Tom Hunt CTP, Director of Treasury Services, AFP
The 11th annual AFP Liquidity Survey comes out today—and what’s remarkable, is it has nothing to do with the liquidity numbers.
To be sure, it’s always good to know what corporate treasury and finance professionals are doing with their organization’s money. Consider:
- 55 percent of corporate cash holdings are maintained at banks.
- 71 percent of organizations with cash and short-term investment holdings outside the United States maintain most of their holdings in bank-type investments, including certificate of deposits and time deposits.
- The share of treasury and finance professionals reporting safety as a top corporate investment objective increased from 65 percent in 2015 to 68 percent in 2016.
None of the above findings should surprise you. Corporate treasury and finance professionals prioritize security of their short-term cash, especially post-2008, in case of emergency. After all, what’s the point in liquidity if you can’t access it—or, worse, if it evaporated in a risky investment?
If the liquidity numbers in the 2016 AFP Liquidity Survey weren’t earth-shattering, then what was surprising? This:
- 90 percent of treasury and finance professionals cite their overall relationship with their bank as an important determinant when choosing which bank to place their organization’s cash and short-term investments. That’s up from 85 percent in 2015 and 72 percent in 2014.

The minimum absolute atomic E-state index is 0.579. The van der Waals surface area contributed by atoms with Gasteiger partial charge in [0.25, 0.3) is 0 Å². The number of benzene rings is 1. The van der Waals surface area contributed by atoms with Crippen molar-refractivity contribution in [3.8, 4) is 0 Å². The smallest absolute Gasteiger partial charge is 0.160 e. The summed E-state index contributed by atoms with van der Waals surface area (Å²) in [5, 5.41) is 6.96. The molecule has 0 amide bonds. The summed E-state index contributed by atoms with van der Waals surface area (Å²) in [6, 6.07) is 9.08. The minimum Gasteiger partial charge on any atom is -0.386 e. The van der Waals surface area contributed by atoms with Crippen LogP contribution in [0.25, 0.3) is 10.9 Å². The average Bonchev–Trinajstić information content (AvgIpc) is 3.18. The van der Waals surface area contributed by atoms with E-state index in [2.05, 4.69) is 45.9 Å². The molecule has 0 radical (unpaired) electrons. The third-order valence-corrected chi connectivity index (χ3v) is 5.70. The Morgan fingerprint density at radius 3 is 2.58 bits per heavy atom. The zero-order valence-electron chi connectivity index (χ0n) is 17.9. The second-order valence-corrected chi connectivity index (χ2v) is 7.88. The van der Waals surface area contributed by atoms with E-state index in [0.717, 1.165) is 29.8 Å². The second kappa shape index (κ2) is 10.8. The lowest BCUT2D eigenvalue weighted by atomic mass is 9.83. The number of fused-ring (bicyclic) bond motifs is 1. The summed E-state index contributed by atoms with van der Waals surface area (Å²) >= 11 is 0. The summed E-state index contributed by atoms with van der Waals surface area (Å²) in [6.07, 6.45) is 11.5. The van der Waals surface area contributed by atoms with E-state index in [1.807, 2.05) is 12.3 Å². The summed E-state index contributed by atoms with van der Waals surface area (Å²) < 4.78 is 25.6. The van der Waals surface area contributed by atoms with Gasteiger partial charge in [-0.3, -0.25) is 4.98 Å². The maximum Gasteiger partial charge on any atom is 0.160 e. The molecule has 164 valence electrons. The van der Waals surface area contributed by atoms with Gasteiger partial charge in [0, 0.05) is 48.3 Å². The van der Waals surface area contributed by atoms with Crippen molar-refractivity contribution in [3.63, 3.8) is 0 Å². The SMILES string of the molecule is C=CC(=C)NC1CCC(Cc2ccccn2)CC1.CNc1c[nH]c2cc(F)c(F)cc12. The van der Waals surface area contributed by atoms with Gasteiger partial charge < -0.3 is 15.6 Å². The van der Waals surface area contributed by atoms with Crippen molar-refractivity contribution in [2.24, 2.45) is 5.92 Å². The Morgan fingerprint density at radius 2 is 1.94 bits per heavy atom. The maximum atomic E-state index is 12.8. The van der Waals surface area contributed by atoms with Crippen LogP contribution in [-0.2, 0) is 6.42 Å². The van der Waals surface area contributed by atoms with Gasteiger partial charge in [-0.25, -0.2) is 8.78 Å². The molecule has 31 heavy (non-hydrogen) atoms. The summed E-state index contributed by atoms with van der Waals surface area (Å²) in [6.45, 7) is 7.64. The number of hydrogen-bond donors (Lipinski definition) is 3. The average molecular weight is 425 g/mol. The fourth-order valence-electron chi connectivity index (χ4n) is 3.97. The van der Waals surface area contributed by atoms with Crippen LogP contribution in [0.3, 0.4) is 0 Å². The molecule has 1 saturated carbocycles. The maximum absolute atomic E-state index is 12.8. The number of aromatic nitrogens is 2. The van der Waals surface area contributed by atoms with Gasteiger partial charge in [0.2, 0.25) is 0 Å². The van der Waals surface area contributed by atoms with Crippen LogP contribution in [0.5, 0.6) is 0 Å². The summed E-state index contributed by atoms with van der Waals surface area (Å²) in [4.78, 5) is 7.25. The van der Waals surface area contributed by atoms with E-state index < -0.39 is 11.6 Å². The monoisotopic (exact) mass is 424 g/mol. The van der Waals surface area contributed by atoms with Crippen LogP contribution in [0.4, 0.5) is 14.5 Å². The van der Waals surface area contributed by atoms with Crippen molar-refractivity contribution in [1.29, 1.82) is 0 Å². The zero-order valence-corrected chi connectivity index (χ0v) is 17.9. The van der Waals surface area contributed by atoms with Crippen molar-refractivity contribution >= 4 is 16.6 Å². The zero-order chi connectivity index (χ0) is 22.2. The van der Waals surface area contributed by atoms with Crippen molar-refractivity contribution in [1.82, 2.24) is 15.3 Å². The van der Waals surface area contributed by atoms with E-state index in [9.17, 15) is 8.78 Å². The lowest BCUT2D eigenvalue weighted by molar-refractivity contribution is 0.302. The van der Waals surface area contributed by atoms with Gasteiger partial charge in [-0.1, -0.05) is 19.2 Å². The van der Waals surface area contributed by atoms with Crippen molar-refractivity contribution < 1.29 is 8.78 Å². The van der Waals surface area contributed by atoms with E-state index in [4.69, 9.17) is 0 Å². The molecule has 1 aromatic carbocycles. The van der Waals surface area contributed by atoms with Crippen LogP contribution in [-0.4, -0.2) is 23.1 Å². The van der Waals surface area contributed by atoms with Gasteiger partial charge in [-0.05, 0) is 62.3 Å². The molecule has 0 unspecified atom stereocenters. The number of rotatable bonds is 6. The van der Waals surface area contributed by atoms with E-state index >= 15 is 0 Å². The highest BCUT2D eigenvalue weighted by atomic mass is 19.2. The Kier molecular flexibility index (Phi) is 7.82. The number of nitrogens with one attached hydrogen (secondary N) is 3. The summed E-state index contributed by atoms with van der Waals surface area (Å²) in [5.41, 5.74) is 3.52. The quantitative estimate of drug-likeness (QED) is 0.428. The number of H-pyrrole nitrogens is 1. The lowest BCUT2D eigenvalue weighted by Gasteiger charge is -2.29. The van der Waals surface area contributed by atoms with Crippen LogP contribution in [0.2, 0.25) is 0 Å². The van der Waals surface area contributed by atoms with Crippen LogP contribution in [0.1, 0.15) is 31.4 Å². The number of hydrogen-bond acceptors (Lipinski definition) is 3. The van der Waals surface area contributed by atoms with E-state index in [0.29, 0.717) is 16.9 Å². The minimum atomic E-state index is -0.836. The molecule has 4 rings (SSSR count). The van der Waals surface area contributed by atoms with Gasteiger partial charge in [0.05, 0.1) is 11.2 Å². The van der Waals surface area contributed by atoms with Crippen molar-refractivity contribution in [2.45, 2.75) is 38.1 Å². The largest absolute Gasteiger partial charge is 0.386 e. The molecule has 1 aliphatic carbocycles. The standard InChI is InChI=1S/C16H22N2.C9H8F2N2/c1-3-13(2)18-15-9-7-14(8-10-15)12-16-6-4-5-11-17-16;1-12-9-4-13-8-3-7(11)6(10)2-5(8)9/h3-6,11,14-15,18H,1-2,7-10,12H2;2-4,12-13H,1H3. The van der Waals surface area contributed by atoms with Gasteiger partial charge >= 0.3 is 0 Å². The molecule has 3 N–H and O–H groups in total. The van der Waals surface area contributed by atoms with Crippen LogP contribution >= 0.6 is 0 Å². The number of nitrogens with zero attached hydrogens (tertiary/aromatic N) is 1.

- The credit quality of the bank is only the second most important factor considered by corporate practitioners when choosing their banking partner (67 percent). It’s the first time in the survey’s history that credit quality fell below overall relationship.
- 85 percent of respondents cited banks as resources their organizations use to access information about operating cash and short-term investment holdings.
My take on this? Bank relationships continue to grow in strategic importance for treasury and finance professionals. Relationships—not products—is the primary driver when choosing where to hold bank deposits, and they play a role in sponsor-selected money market funds, both on-shore and off-shore. The mere fact that corporate practitioners value the relationship with their bank above the bank’s credit rating for the first time also indicates a much stronger confidence in the banking industry. They even trust their banking partners as the most important information source for short-term investment information. Credit, then, should go to the banks. They have responded to treasury and finance professionals’ requests for more information and expertise—and they are being rewarded. As for treasury and finance professionals who rely so heavily on banks, my only advice is this: Be prudent. Banks are doing a good job right now, but you can’t grow complacent. Your organization’s liquidity depends on it.